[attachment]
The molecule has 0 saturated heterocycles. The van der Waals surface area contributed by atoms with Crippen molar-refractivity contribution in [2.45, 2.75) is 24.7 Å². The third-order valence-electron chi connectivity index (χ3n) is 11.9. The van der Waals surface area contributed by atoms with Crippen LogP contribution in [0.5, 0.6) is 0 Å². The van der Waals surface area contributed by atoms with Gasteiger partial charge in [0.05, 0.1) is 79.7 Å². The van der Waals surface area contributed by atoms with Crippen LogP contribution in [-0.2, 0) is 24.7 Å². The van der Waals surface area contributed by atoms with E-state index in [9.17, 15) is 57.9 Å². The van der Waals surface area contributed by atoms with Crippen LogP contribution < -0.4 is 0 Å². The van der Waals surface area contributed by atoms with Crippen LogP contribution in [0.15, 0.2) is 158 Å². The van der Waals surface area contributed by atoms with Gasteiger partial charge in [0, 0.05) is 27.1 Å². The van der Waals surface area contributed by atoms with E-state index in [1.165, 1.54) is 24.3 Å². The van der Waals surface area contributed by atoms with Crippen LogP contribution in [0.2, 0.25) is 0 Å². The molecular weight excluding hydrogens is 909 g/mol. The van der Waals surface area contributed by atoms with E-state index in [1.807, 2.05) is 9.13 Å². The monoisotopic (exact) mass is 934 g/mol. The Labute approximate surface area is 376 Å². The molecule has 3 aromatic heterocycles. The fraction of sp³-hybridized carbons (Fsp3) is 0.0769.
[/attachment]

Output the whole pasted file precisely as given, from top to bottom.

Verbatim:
The molecule has 0 saturated heterocycles. The van der Waals surface area contributed by atoms with Crippen molar-refractivity contribution in [2.45, 2.75) is 24.7 Å². The third-order valence-electron chi connectivity index (χ3n) is 11.9. The van der Waals surface area contributed by atoms with Crippen LogP contribution in [0.5, 0.6) is 0 Å². The van der Waals surface area contributed by atoms with Gasteiger partial charge in [0.05, 0.1) is 79.7 Å². The van der Waals surface area contributed by atoms with Crippen LogP contribution in [-0.2, 0) is 24.7 Å². The van der Waals surface area contributed by atoms with E-state index in [9.17, 15) is 57.9 Å². The van der Waals surface area contributed by atoms with Crippen LogP contribution < -0.4 is 0 Å². The van der Waals surface area contributed by atoms with Crippen LogP contribution in [0.15, 0.2) is 158 Å². The van der Waals surface area contributed by atoms with Gasteiger partial charge in [0, 0.05) is 27.1 Å². The van der Waals surface area contributed by atoms with E-state index in [1.165, 1.54) is 24.3 Å². The van der Waals surface area contributed by atoms with Crippen LogP contribution in [0.2, 0.25) is 0 Å². The molecular weight excluding hydrogens is 909 g/mol. The van der Waals surface area contributed by atoms with E-state index in [1.807, 2.05) is 9.13 Å². The monoisotopic (exact) mass is 934 g/mol. The Labute approximate surface area is 376 Å². The molecule has 3 aromatic heterocycles. The fraction of sp³-hybridized carbons (Fsp3) is 0.0769.